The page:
Beneficial Owner Reporting with FinCEN under the Corporate Transparency Act

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Beginning January 1, 2024, all corporations, LLCs, and other entities created in the United States, whether through filing with the secretary of state or a similar office or those created in a foreign country and registered to do business in a state, must file a Beneficial Ownership Information (BOI) report with the Financial Crimes Enforcement Network (FinCEN).

The Corporate Transparency Act (CTA)

The Corporate Transparency Act (CTA) is a federal law enacted in 2020 as part of the Anti-Money Laundering Act of 2020. It mandates certain entities to report beneficial ownership information to FinCEN, aiming to combat money laundering, terrorist financing, and other financial crimes.

Under the CTA, a “beneficial owner” is defined as any individual who, directly or indirectly, either exercises substantial control over a reporting company or owns or controls at least 25% of the reporting company’s ownership interests.

Reporting Companies under the CTA

Reporting companies under the CTA encompass all corporations, LLCs, and other entities created in the United States, as well as foreign entities registered to do business in the United States. Exceptions to reporting requirements exist, such as for publicly traded companies and certain financial institutions.

Reporting companies must provide FinCEN with the following information about their beneficial owners:

  • Full legal name
  • Date of birth
  • Residential address
  • Identifying numbers and issuing jurisdiction from a driver’s license, passport, or other authorized document
  • Image of the document the number is from


Reporting companies must file an initial report with FinCEN on or after January 1, 2024, and on or before January 1, 2025. Reporting companies must also file an updated report within 30 days of any changes to their beneficial ownership information.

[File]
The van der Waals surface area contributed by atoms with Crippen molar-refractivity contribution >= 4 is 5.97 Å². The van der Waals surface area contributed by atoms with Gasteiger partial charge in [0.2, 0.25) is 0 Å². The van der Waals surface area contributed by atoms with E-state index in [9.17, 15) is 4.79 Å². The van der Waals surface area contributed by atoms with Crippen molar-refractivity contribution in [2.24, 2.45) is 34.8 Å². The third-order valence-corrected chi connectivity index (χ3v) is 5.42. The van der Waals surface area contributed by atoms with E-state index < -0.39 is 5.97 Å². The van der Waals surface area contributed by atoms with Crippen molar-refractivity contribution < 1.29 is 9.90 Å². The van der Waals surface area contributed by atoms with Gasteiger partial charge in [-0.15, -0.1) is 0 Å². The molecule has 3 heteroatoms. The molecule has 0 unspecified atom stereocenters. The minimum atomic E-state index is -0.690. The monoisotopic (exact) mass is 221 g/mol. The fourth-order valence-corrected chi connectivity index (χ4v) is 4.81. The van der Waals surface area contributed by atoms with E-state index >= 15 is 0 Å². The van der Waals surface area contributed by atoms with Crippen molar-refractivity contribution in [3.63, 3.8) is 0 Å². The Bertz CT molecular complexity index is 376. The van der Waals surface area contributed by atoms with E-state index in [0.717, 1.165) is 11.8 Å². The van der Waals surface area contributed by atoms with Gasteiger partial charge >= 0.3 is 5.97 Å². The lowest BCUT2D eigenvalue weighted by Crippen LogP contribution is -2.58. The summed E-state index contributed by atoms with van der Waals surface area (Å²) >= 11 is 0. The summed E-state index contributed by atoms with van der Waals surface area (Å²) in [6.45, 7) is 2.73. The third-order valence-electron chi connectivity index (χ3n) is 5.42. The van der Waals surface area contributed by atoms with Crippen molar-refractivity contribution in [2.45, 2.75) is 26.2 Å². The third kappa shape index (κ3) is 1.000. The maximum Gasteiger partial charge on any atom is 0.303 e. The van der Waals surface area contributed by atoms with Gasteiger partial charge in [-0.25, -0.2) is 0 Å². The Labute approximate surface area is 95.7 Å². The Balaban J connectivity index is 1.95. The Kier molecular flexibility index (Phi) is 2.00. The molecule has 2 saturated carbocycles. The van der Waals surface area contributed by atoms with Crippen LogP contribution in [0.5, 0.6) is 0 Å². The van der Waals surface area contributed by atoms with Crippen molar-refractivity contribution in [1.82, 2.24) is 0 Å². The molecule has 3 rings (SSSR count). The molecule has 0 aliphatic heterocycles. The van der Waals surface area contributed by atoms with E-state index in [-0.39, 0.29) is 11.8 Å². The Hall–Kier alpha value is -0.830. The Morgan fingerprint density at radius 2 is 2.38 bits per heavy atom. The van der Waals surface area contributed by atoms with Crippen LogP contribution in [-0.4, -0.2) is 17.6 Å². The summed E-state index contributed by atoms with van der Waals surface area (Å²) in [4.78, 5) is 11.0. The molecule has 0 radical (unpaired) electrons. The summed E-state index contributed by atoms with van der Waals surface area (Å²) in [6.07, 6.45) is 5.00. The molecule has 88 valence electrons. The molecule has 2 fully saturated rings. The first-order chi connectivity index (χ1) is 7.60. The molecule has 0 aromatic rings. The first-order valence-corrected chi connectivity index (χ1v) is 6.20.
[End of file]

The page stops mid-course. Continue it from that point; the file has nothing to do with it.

The CTA’s beneficial ownership reporting requirements are a significant new compliance burden for businesses. However, the CTA is an important tool in the fight against financial crime, and businesses should take steps to ensure that they are compliant with the new law.

Here are some additional details about the CTA's beneficial ownership reporting requirements:

What is considered substantial control?

An individual exercises substantial control over a reporting company if they have the ability to direct, determine, or substantially influence important decisions made by the company. This includes decisions about the company’s business strategy, investments, and financial operations.

What is considered ownership interest?

Ownership interests include things like stock, equity, and membership interests in a company. Ownership interests can be held directly or indirectly, through other entities or arrangements.

Who is not considered a beneficial owner?

The CTA exempts certain individuals from being considered beneficial owners, including:

  • Minor children
  • Individuals acting as nominees or intermediaries on behalf of another individual
  • Employees of a reporting company whose substantial control over or economic benefits from the entity are derived solely from their employment status
  • Individuals whose only interest is a future interest through a right of inheritance
  • Creditors of a reporting company

What are the penalties for failing to comply with the CTA's reporting requirements?

Businesses that fail to comply with the CTA’s reporting requirements may be subject to civil and criminal penalties. Civil penalties can range up to $500,000 per violation, and criminal penalties can include up to five years in prison.

The importance of beneficial ownership transparency

Beneficial ownership transparency is important for a number of reasons. It helps to:

Combat money laundering and terrorist financing by making it more difficult for criminals to hide their identities and assets

Deter corporate fraud and other financial crimes by increasing the risk of detection

Promote accountability and good governance in businesses

Protect consumers and investors from fraud and other abuses

The CTA’s beneficial ownership reporting requirements are a significant step forward in improving beneficial ownership transparency in the United States. By complying with the CTA, businesses can help to make the financial system more secure and protect the public from financial crimes.


The CTA is a new law that requires businesses to report information about their beneficial owners to the FinCEN. This is an important step in combating financial crime and promoting transparency in the business community. Businesses should take steps to understand who their beneficial owners are and to comply with the new reporting requirements. Failure to do so could result in civil or criminal penalties.

To learn more about how you can comply with CTA, contact us today to schedule a consultation.

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